Monday, July 21, 2014


Stuart Heisler, 1942
Starring: Brian Donlevy, Veronica Lake, Alan Ladd

Political boss and gangster Paul Madvig decides to support a candidate, Ralph Henry, because he’s in love with Henry’s cool, blonde daughter Janet. Though she clearly thinks Madvig is a fool, she plays along on her father’s behalf, eventually accepting a marriage proposal. Madvig’s second-in-command, Ned Beaumont, doesn’t trust Janet and can see right through her motives, though he’s also attracted to her. Unfortunately Janet’s brother, an irresponsible playboy, is killed and Madvig is the main suspect. One of Madvig’s enemies, Varna, tries to make the most of this and has Ned beaten when he won’t play along. He manages to escape, badly injured, but will Ned be able to stay alive long enough to find the real killer?

This is the second version of Dashiell Hammett's novel after a 1935 adaptation starring George Raft and the second pairing of stars Alan Ladd and Veronica Lake. Though The Glass Key is an entertaining early film noir, it doesn’t quite match up to Ladd and Lake’s wonderful first film together, This Gun for Hire. Ladd does resume his role as antihero and — though not quite as captivating as The Gun for Hire’s Raven — Ned is quite a bastard. There are some very dark scenes in the film, thanks to Ned’s questionable morality. He goes so far as to seduce a man’s wife right in front of him and goads the man into suicide, which is practically shown on screen. His relationship with Madvig is similar to later male relationships throughout noir, when two men become very close and either a woman — or a crime — comes between them. Gilda is a key example of this and in both films, there is an undeniable element of homoeroticism. Ned seems to only care for Madvig’s interests and his well-being, sacrificing Madvig’s own sister, Janet and her family, and others in their political network.

During the film’s most memorable scene, Ned is being beaten by a thug, Jeff (William Bendix in a great side role), who has his arm around Ned and calls him “baby,” “sweetheart,” and other names. This is one of Hollywood’s most graphic beating scenes of the period. Compared to contemporary action films, Ed’s swollen, disfigured face and lengthy healing time in the hospital are quite believable. Bendix apparently actually knocked out Ladd and was horrified, though the two went on to become very close friends. Ladd was beaten, whipped, and terrorized in a number of his films, even more so than Bogart, and emphasizes some of the elements of sadomasochism and homoeroticism inherent in film noir.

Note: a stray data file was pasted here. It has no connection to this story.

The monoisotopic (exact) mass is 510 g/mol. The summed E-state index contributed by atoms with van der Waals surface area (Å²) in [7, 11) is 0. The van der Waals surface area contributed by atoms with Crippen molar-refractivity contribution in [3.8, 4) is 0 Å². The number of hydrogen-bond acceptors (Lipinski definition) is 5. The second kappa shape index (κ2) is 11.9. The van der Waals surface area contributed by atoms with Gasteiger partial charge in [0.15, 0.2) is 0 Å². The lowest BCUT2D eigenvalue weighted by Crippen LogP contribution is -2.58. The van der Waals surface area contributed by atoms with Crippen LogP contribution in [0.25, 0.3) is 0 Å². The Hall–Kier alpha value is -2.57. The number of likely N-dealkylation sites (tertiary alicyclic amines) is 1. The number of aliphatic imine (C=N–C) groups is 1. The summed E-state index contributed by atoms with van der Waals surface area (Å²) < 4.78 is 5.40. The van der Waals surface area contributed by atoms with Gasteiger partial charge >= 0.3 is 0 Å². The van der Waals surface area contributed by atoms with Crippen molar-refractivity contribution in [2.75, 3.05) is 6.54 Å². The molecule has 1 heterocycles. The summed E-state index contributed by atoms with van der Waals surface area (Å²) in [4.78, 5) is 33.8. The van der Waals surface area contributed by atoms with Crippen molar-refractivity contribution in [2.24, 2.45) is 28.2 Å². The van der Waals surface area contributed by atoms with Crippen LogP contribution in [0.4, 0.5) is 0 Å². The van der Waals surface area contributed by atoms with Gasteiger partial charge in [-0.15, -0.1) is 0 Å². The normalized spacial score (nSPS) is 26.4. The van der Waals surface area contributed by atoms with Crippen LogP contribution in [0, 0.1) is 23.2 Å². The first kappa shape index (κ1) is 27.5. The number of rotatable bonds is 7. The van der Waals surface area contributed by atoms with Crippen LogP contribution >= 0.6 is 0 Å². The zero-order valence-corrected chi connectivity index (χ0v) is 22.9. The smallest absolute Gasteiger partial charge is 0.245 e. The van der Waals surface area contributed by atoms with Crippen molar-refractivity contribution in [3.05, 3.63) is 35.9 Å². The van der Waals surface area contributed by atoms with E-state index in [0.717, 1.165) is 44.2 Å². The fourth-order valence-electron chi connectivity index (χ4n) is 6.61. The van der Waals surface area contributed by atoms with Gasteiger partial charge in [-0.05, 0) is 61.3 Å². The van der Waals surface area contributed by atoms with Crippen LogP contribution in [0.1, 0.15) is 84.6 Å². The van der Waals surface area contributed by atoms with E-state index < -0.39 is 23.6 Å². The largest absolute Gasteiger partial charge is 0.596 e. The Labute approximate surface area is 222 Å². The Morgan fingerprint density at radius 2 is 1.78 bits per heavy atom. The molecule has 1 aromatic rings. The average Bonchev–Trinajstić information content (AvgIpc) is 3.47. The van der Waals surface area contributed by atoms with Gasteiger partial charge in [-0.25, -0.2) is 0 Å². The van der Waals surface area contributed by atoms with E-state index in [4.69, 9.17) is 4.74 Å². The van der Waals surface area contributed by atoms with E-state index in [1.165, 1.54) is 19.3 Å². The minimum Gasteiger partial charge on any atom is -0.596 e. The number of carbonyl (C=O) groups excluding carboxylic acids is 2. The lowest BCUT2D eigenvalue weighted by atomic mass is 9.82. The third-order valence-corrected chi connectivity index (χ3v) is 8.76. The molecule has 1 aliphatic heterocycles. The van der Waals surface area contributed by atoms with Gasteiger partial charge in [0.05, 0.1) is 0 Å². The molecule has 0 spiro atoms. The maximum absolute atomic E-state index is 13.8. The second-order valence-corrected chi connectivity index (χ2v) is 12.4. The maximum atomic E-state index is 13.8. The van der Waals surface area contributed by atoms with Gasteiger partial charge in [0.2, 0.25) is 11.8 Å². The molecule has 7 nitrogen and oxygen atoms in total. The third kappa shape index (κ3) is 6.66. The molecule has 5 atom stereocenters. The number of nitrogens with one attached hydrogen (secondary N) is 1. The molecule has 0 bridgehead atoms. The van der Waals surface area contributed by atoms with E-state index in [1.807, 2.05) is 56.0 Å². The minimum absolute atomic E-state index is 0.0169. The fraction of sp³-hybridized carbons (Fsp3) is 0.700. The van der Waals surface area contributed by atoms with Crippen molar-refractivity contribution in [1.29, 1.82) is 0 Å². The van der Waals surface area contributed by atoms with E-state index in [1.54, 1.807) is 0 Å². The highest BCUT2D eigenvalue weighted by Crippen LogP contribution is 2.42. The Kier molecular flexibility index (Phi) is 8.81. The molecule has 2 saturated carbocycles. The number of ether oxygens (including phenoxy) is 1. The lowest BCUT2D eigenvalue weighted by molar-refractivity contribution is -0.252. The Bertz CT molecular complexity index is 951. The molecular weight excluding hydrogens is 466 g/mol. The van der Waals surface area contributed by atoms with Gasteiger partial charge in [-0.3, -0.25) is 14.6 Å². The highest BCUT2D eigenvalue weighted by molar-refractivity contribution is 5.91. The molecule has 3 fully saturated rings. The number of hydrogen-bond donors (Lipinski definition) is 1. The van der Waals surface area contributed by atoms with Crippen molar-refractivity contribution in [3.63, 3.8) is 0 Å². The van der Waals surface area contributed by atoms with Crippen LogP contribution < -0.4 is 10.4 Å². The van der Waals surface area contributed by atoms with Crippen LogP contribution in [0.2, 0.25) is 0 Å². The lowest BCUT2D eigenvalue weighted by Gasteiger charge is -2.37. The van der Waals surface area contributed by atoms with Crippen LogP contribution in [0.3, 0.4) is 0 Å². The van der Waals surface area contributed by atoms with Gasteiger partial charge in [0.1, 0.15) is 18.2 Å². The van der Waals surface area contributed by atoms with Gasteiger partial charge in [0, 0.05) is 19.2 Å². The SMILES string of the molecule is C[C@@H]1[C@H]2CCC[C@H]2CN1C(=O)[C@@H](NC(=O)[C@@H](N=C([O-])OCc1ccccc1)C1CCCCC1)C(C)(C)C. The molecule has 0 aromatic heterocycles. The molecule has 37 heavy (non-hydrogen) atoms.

The weaker elements include Veronica Lake’s performance. She’s not at her best here, though she’s lovely to look at, but is far too cold and unemotional to summon much interest in her character. Lake uses her facial expressions expertly by throwing disgusted, coy, or calculating glances out in nearly every scene, I only wish there was more of this. All the political intrigue feels a bit pointless and rambling and there are plenty of plot elements don’t make a whole lot of sense — a man alters his political career to marry a woman, but then doesn’t care when she’s in love with this best friend? Speaking of, Brian Donlevy is likable as Madvig, but also overacts. Partly this works, because Madvig is a bit loud and buffoonish, but it also dates the film.
The Glass Key isn’t an absolute must-see, but is a pleasant way to pass the time and will be enjoyed by anyone who loves Ladd and Lake, early film noir, or political melodrama. It’s available in a Turner Classic Movies DVD set with The Phantom Lady and The Blue Dahlia

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